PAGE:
Many NCAA athletes’ dreams is to go pro in their sport. After all, the professional ranks are where the money is, where the glory is, not to mention, where all the fun is too.
For many of the more than 400,000 collegiate athletes across universities nationwide, college is the finish line.
So what happens to those athletes who don’t quite make the cut, ones that aren’t good enough to play in the National Football League (NFL), the Association of Volleyball Professionals (AVP) or Major League Baseball (MLB)?
They’re ones that you don’t hear about on TV making plays in the biggest games. But, after all, they did receive a diploma and an education that prepared them for more traditional competition — the American workforce.
Former Mustang men’s soccer defender Patrick Sigler recently received his diploma as a graduate of Cal Poly’s Wine and Viticulture program and he plans to use his off-field talents to someday become his own wine maker.
The former four-time All-Big West selection as a starter on the Mustang’s back line was denied a roster spot on a Major League Soccer (MLS) team following last year’s MLS combine, but the recent graduate isn’t down on his prospects of making a career out of making wine if soccer doesn’t come around in the future.
“It was my dream to be a (professional) soccer player since I was a little kid,” Sigler said. “It got shot down a little bit after not getting drafted out of the MLS combine, but I’m really happy with what I’m doing right now at the winery.”
Sigler recently received a full-time job offer at Talley Vineyards in nearby Arroyo Grande and will be a key part in the Vineyards’ wine production process. Nevertheless, he hasn’t forgotten about his time as a Cal Poly student-athlete and what it meant for his future career.
“It taught me to be responsible, it taught me how to follow a schedule,” Sigler said. “Being a student-athlete there is a lot of hardships and it prepares you for the hardships in life like a job. I think I grew up a little bit faster (because of it).”
Another recent graduate and former Cal Poly student-athlete who hasn’t forgotten about his time on the Central Coast is Matt Titchenal. The former men’s basketball guard graduated last fall with a Bachelor of Science in Mechanical Engineering, an impressive feat made extraordinary by his 3.89 cumulative GPA.
With his 14-time Dean’s List accolades, he earned Cal Poly Male Scholar Athlete of the Year and All-Academic billing from the Big West Conference on top of numerous other awards throughout his four-year career at Cal Poly.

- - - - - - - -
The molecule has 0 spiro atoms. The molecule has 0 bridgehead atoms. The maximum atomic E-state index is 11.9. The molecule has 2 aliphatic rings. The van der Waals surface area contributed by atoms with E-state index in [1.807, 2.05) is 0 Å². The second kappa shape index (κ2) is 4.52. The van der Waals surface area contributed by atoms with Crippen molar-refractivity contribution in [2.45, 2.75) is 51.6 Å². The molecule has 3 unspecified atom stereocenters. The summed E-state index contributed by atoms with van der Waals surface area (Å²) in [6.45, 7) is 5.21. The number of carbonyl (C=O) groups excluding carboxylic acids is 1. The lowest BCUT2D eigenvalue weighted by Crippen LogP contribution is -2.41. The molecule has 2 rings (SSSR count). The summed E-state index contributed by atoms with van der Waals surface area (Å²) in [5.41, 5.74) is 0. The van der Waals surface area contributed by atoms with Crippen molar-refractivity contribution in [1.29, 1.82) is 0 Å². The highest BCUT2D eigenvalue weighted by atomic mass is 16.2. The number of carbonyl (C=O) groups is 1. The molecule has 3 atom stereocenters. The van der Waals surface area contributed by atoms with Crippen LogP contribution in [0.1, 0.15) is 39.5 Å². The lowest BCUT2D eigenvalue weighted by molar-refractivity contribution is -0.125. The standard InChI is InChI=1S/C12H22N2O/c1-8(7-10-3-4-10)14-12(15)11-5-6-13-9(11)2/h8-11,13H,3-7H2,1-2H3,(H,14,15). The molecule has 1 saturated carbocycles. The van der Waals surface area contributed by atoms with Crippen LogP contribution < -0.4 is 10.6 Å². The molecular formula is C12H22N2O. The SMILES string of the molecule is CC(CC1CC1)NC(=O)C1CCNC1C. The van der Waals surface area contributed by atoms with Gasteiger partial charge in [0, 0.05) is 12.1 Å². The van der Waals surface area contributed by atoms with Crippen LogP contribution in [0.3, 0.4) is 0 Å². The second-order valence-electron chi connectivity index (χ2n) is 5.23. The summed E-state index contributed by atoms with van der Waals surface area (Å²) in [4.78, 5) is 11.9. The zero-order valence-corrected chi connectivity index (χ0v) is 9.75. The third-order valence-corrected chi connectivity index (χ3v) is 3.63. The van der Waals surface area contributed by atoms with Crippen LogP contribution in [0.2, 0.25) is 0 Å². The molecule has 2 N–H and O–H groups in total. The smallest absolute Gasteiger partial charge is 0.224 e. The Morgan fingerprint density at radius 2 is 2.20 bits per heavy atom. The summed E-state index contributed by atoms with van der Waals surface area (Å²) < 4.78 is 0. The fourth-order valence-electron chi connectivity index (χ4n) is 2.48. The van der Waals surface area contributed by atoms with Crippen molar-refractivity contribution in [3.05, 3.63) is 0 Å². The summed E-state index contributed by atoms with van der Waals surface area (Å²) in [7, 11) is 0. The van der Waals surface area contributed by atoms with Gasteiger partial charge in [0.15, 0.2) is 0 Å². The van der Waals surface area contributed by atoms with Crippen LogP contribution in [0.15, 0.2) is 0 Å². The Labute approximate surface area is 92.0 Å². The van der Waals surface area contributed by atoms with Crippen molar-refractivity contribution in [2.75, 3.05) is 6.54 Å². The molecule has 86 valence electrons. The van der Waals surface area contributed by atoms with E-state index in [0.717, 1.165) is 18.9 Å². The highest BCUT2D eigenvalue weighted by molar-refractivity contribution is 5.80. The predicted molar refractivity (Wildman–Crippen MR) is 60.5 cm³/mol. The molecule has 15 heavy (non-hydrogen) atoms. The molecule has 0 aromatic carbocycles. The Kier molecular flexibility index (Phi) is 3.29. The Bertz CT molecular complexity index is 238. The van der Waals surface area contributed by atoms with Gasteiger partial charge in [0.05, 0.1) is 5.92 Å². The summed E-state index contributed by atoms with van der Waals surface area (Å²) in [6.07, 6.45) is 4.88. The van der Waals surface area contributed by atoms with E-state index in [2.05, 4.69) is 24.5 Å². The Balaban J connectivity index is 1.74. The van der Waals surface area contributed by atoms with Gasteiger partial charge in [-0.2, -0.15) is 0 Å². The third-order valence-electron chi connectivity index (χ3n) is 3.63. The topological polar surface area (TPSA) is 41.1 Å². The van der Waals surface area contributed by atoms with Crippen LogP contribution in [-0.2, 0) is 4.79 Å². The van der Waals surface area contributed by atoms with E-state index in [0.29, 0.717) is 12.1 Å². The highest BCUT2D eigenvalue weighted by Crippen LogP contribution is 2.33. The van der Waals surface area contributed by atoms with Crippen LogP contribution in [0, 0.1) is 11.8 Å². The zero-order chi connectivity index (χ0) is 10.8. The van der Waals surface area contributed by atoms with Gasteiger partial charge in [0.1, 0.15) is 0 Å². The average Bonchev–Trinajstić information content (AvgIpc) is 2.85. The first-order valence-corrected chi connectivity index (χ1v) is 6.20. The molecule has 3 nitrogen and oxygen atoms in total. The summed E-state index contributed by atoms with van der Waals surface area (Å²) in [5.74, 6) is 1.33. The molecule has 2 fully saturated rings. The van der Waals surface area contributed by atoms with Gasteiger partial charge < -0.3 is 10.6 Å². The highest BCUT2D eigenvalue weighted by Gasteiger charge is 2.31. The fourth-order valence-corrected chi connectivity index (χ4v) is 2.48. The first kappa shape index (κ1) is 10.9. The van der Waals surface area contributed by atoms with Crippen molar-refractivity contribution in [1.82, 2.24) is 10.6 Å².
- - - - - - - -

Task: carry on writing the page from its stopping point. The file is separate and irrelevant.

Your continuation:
Titchenal was accepted to pursue graduate studies at Stanford University this fall and is currently studying to become a university professor in the biomechanics field.
According to him, the tightly regimented schedule of playing NCAA basketball helped make the transition to graduate school.
“Because I played basketball as an undergrad, it made the transition to a master’s program (at Stanford) much easier,” Titchenal said.
From the same college, but different generation, is biomedical engineering assistant professor Trevor Cardinal.
Cardinal, a former member of Cal Poly’s swimming and diving team and a 2003 graduate of the university, is now pursuing his dream of becoming a professor of physiology at the school that gave rise to his love of both sport and academia.
“I knew pretty early on that I could be competitive in the Big West Conference, but professional and Olympic swimming was definitely not in the cards,” Cardinal said. “It was all about getting the opportunity to swim in college and then do whatever I needed to do from there. I realized very early on, freshman year in fact, that I wanted to teach physiology.”
After Cardinal went on to earn a doctorate degree in physiological sciences at the University of Arizona, he came back to Cal Poly where he still teaches today.
But while swimming is in the rear-view mirror, he makes sure to support the Mustangs in every way possible. In fact, you’ll see the former standout distance swimmer wearing green every Thursday.
“Even though Cal Poly is more of an academic institution, and even though I did very well academically, athletics was still my chief interest,” Cardinal said.